I have the coolest job at Celanese. In process safety, we save lives, protect the environment and preserve all our jobs by keeping bad things from happening in our manufacturing plants. This may seem like a rather bold statement, but consider the toxic gas release that occurred in Bhopal, India in 1984. The company which had the incident no longer exist. The chemical industry was transformed in a positive way through regulations and voluntary improvements to the way we design, build, operate and maintain our manufacturing facilities. The Center for Chemical Process Safety (CCPS) was formed as a result of that incident. The field of process safety exists to prevent these low-probability, high-consequence incidents. The worst attitude we could adopt is to think “it can’t happen here.”
It was the middle of Summer. I had been leading the Florence Facility Pride Team for almost a year, and we had rolled out some great events and initiatives. This day, I was setting up the Town Hall room for a guest speaker through our ERG shared program called “Through One’s Eyes.” It is a way for WIN, Young Professionals and Pride to bring true stories of the community to share in our message of diversity and inclusion. This month, it was Paula Ison, and she was going to speak about her life being transgender.
Paula began her life story and invited anyone to ask whatever they wished. No holds barred. Many attendees asked some great questions, and then a man raised his hand.
In September I had an opportunity to participate in a networking event with the Budapest Shared Services Center (BSSC) in Hungary. This was not a traditional “job fair” event, but instead a relaxed, after-hours event where we invited people to come in and learn more about the BSSC, its people and culture. Instead of a booth and a line, we mixed with potential candidates and were able to have individual or small group conversations.
As a talent acquisition professional, listening to people is the most important thing I do. So, when I meet with potential candidates, my role isn’t to just start talking about all of the great reasons to work for Celanese; it’s to listen to what is important to them and then help guide them to the connection with Celanese.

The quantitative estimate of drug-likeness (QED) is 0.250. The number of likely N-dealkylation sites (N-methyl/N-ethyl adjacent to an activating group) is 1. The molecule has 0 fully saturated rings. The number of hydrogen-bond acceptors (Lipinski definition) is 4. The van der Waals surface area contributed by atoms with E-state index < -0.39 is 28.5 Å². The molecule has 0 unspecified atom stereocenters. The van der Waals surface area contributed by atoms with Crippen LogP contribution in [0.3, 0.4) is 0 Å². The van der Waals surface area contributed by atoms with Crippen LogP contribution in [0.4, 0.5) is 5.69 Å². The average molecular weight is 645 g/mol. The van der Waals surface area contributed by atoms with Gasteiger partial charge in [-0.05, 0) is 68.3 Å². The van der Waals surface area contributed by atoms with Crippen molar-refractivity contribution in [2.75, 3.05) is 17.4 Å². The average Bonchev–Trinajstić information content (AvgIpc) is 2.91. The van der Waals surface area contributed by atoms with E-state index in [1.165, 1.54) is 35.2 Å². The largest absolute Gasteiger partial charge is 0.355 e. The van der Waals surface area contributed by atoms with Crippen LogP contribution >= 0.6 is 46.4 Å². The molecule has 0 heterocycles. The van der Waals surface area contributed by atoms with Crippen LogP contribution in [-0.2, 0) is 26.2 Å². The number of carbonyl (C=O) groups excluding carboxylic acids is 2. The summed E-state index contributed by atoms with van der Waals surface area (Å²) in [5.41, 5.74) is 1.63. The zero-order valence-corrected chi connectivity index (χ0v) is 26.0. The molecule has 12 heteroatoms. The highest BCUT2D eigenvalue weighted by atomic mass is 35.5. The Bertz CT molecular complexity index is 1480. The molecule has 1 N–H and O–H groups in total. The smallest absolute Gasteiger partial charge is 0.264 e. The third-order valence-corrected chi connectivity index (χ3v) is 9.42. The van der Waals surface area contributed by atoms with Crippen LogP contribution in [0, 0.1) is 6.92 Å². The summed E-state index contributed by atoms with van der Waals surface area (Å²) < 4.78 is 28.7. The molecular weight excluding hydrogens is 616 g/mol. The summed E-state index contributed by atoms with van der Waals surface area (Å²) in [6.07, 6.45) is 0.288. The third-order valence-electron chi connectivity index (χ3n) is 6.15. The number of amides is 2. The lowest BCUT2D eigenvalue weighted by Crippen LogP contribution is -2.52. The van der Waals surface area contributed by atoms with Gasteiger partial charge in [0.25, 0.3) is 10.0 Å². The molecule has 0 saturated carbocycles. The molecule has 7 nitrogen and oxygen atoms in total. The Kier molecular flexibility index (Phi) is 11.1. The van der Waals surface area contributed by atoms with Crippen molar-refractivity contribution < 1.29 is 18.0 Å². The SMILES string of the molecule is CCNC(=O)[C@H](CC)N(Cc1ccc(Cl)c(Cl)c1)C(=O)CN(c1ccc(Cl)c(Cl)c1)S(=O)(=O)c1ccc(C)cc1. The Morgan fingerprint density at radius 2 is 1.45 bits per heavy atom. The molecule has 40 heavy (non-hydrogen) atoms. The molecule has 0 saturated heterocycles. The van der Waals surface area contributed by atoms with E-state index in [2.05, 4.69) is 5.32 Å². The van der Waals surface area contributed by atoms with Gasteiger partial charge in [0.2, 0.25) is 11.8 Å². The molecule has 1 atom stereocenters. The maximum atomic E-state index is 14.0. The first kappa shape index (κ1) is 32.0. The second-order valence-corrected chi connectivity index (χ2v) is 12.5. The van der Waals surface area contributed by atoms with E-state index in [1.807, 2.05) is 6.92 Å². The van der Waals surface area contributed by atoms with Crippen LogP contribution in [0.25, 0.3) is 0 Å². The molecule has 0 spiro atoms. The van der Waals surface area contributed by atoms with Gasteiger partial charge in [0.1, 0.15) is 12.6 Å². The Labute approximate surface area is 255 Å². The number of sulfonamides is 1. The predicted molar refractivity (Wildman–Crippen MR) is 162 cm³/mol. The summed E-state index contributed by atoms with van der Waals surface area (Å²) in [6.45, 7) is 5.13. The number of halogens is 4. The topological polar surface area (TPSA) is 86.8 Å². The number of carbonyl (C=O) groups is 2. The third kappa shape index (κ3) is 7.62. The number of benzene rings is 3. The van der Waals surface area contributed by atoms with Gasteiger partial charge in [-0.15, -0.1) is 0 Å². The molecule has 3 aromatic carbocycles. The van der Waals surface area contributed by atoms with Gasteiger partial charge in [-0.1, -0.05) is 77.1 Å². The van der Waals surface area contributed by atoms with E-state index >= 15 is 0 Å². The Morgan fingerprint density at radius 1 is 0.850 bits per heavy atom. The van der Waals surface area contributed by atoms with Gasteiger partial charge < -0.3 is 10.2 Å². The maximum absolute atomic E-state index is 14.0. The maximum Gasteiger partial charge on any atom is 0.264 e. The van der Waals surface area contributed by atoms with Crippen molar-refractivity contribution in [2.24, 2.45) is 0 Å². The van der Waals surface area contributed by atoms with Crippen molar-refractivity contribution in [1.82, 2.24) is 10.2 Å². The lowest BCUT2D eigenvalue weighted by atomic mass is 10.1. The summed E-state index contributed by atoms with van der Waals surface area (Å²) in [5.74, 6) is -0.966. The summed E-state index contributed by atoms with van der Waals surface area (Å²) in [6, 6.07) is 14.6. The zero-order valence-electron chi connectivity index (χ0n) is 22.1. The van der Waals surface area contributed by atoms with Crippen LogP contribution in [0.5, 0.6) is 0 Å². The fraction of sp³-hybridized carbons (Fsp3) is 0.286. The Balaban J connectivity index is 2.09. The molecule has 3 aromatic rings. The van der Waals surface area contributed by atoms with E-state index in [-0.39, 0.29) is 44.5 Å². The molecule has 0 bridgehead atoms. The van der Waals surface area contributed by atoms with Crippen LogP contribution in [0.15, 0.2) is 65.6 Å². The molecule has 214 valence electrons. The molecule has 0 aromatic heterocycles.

During the course of my conversations, it became clear that several of the prospects were keenly interested in working for companies that were involved in the community and the world.
“Teacher, Teacher, Teacher….” The kids’ voices still echo in my mind. One month ago, I jumped on the flight to South Africa for the Celanese International Impact Program (CIIP).
In Johannesburg Airport, an African lady gave a helping hand when I was totally lost in front of the complicated transfer process. She helped me to pass the migration office through the clerk channel and claim the luggage, then sent me to another terminal for the flight check in to Cape Town. Her warm-heartedness made me feel at home.
As former vice president of stewardship and operational excellence, I’ve had the opportunity to experience stewardship from a unique perspective. Having been with Celanese for less than two years, I’m impressed by our extensive commitment to our stewardship culture: worker safety, environmental protection and the commitment to caring for precious natural resources. Among similar companies globally, Celanese rates in the top decile in the world for measured stewardship performance.
Stewardship often brings two things to mind: safety and environmental sustainability – and Celanese is well-known for handling both with diligence and care. But at Celanese, stewardship means more than just avoiding incidents at our facilities and it means more than just protecting the environment. It also means caring for our people, our community, our planet and our customers.
Our most important resource is our people, and we go to great lengths to show our value for the human spirit – to create a culture where each person feels welcomed and appreciated.